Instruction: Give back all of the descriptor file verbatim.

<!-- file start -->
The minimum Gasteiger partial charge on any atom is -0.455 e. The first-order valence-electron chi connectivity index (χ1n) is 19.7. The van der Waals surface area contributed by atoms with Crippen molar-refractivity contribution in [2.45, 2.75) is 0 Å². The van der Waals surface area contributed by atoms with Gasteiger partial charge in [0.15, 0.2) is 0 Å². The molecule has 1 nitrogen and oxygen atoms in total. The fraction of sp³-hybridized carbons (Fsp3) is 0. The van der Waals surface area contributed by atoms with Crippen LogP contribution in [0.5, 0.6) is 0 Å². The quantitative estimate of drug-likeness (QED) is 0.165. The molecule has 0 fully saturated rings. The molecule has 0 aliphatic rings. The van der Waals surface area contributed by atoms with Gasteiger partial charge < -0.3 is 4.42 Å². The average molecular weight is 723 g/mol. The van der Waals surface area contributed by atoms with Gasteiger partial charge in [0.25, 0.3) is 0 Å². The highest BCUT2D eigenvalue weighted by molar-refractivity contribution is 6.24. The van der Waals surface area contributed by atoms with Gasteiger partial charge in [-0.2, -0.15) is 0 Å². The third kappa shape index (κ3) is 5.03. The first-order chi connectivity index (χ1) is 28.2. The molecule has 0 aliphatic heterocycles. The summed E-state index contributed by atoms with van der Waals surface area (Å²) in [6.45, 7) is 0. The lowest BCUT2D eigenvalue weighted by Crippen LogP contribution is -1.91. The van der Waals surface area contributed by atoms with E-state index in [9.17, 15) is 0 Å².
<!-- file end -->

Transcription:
The minimum Gasteiger partial charge on any atom is -0.455 e. The first-order valence-electron chi connectivity index (χ1n) is 19.7. The van der Waals surface area contributed by atoms with Crippen molar-refractivity contribution in [2.45, 2.75) is 0 Å². The van der Waals surface area contributed by atoms with Gasteiger partial charge in [0.15, 0.2) is 0 Å². The molecule has 1 nitrogen and oxygen atoms in total. The fraction of sp³-hybridized carbons (Fsp3) is 0. The van der Waals surface area contributed by atoms with Crippen LogP contribution in [0.5, 0.6) is 0 Å². The quantitative estimate of drug-likeness (QED) is 0.165. The molecule has 0 fully saturated rings. The molecule has 0 aliphatic rings. The van der Waals surface area contributed by atoms with Gasteiger partial charge < -0.3 is 4.42 Å². The average molecular weight is 723 g/mol. The van der Waals surface area contributed by atoms with Gasteiger partial charge in [0.25, 0.3) is 0 Å². The highest BCUT2D eigenvalue weighted by molar-refractivity contribution is 6.24. The van der Waals surface area contributed by atoms with Gasteiger partial charge in [-0.2, -0.15) is 0 Å². The third kappa shape index (κ3) is 5.03. The first-order chi connectivity index (χ1) is 28.2. The molecule has 0 aliphatic heterocycles. The summed E-state index contributed by atoms with van der Waals surface area (Å²) in [6.45, 7) is 0. The lowest BCUT2D eigenvalue weighted by Crippen LogP contribution is -1.91. The van der Waals surface area contributed by atoms with E-state index in [9.17, 15) is 0 Å².